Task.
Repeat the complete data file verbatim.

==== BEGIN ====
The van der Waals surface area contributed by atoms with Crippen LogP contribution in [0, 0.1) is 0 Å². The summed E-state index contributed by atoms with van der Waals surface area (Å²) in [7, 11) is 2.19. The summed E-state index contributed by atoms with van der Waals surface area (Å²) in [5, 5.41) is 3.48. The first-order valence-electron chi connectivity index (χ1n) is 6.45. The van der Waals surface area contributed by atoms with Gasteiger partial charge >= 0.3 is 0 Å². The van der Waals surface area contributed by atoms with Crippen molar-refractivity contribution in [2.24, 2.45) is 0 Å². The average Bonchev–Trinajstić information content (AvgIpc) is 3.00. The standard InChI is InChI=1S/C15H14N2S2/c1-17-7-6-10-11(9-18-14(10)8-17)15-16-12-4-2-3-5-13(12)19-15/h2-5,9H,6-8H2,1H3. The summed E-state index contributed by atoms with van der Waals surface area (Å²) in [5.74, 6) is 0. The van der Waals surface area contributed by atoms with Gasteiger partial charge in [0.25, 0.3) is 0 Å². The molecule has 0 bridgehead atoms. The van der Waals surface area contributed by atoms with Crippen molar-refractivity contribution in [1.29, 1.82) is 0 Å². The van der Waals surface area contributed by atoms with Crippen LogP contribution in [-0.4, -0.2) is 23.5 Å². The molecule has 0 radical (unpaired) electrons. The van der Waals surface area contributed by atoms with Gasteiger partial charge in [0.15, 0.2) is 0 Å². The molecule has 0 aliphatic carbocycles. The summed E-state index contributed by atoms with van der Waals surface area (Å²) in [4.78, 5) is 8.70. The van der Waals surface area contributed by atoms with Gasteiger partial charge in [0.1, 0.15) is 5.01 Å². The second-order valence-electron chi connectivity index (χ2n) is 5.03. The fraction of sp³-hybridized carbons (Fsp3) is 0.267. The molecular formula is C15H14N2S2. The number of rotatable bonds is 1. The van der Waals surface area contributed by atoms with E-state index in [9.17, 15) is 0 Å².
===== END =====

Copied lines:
The van der Waals surface area contributed by atoms with Crippen LogP contribution in [0, 0.1) is 0 Å². The summed E-state index contributed by atoms with van der Waals surface area (Å²) in [7, 11) is 2.19. The summed E-state index contributed by atoms with van der Waals surface area (Å²) in [5, 5.41) is 3.48. The first-order valence-electron chi connectivity index (χ1n) is 6.45. The van der Waals surface area contributed by atoms with Gasteiger partial charge >= 0.3 is 0 Å². The van der Waals surface area contributed by atoms with Crippen molar-refractivity contribution in [2.24, 2.45) is 0 Å². The average Bonchev–Trinajstić information content (AvgIpc) is 3.00. The standard InChI is InChI=1S/C15H14N2S2/c1-17-7-6-10-11(9-18-14(10)8-17)15-16-12-4-2-3-5-13(12)19-15/h2-5,9H,6-8H2,1H3. The summed E-state index contributed by atoms with van der Waals surface area (Å²) in [5.74, 6) is 0. The van der Waals surface area contributed by atoms with Gasteiger partial charge in [0.25, 0.3) is 0 Å². The molecule has 0 bridgehead atoms. The van der Waals surface area contributed by atoms with Crippen molar-refractivity contribution in [1.29, 1.82) is 0 Å². The van der Waals surface area contributed by atoms with Crippen LogP contribution in [-0.4, -0.2) is 23.5 Å². The molecule has 0 radical (unpaired) electrons. The van der Waals surface area contributed by atoms with Gasteiger partial charge in [0.15, 0.2) is 0 Å². The molecule has 0 aliphatic carbocycles. The summed E-state index contributed by atoms with van der Waals surface area (Å²) in [4.78, 5) is 8.70. The van der Waals surface area contributed by atoms with Gasteiger partial charge in [0.1, 0.15) is 5.01 Å². The second-order valence-electron chi connectivity index (χ2n) is 5.03. The fraction of sp³-hybridized carbons (Fsp3) is 0.267. The molecular formula is C15H14N2S2. The number of rotatable bonds is 1. The van der Waals surface area contributed by atoms with E-state index in [9.17, 15) is 0 Å².